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The season of strikes seemed to have run itself to a standstill. Almost every trade and industry and calling in which a dislocation could possibly be engineered had indulged in that luxury. The last and least successful convulsion had been the strike of the World's Union of Zoological Garden attendants, who, pending the settlement of certain demands, refused to minister further to the wants of the animals committed to their charge or to allow any other keepers to take their place.

from The Unkindest Blow, a short story by Saki

Does "calling" include "trade and industry"?

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    Trade, industry, and calling are separate items. They don't include each other, but are joined together by the conjunction and. – Jason Bassford Jan 1 '19 at 11:59
  • Can't I think trade or industry is one of a calling? – bandaid Jan 1 '19 at 12:08
  • @bandaid You are perfectly free to think what you like, but, as Mr. Bassford's comment makes clear, saki was thinking of a distinction that was relevant to him and that he expected would be relevant to readers in Edwardian England. If you want to understand what was intended, what is important is to understand why Saki distinguished among them and what distinction he might have been trying to convey. The social distinctions among trade, industry, and the "learned professions" in Edwardian England and the history of the idea of a divine calling are probably outside the scope of this forum. – Jeff Morrow Jan 1 '19 at 12:46
  • @Jeff Morrow Does "calling" mean "learned professions" or "a divine calling"? – bandaid Jan 1 '19 at 13:06
  • @bandaid No. The word "calling" as a word describing a person's economic role has a long and complex history with roots in Christian theology. I am not expert in that history. However, one of the employments that has always been especially viewed as a "calling" is the clergy, and the clergy have historically been considered a learned profession. Moreover, in Britain up until at least the First World War, there were material differences in social status based on type of employment. The exact distinction that Saki intended by "calling" requires a specialist in that author. – Jeff Morrow Jan 1 '19 at 13:15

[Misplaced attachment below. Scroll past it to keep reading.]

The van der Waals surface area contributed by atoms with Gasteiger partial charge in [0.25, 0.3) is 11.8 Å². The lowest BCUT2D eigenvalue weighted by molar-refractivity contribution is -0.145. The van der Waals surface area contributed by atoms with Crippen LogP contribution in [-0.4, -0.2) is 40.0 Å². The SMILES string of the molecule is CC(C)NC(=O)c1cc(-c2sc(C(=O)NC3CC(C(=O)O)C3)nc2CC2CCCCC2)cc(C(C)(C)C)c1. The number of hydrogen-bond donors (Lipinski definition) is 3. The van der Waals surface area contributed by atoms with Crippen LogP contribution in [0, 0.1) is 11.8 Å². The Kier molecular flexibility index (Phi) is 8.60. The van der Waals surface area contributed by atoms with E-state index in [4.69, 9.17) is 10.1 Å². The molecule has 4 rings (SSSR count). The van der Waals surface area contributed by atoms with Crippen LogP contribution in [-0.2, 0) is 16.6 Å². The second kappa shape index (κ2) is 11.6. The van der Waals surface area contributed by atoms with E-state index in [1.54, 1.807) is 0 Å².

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"Trade and industry" is a common collocation. Trades are concerned with "selling something", and industries are concerned with "making something". Together most businesses are a combination of Trade and Industry, and there is, for example, a member of the UK Cabinet who is the minister for "Trade and Industry".

But some jobs are less about making money. Particularly being a vicar is more about serving God and the community than becoming rich. Other jobs have a strong element of service: teacher, nurse, soldier. These are sometimes called "vocations" or "callings". The notion is that you are "called" (by God, or your conscience, or the community) to serve.

Here the writer is extending the normal collocation "trades and industries" by adding "and callings". Strikes in trades and industry are relatively common (workers withdraw their labour to obtain better conditions or pay) but not common among vocational jobs. By mentioning that every calling was affected by strikes, the author emphasises how deep the crisis was.

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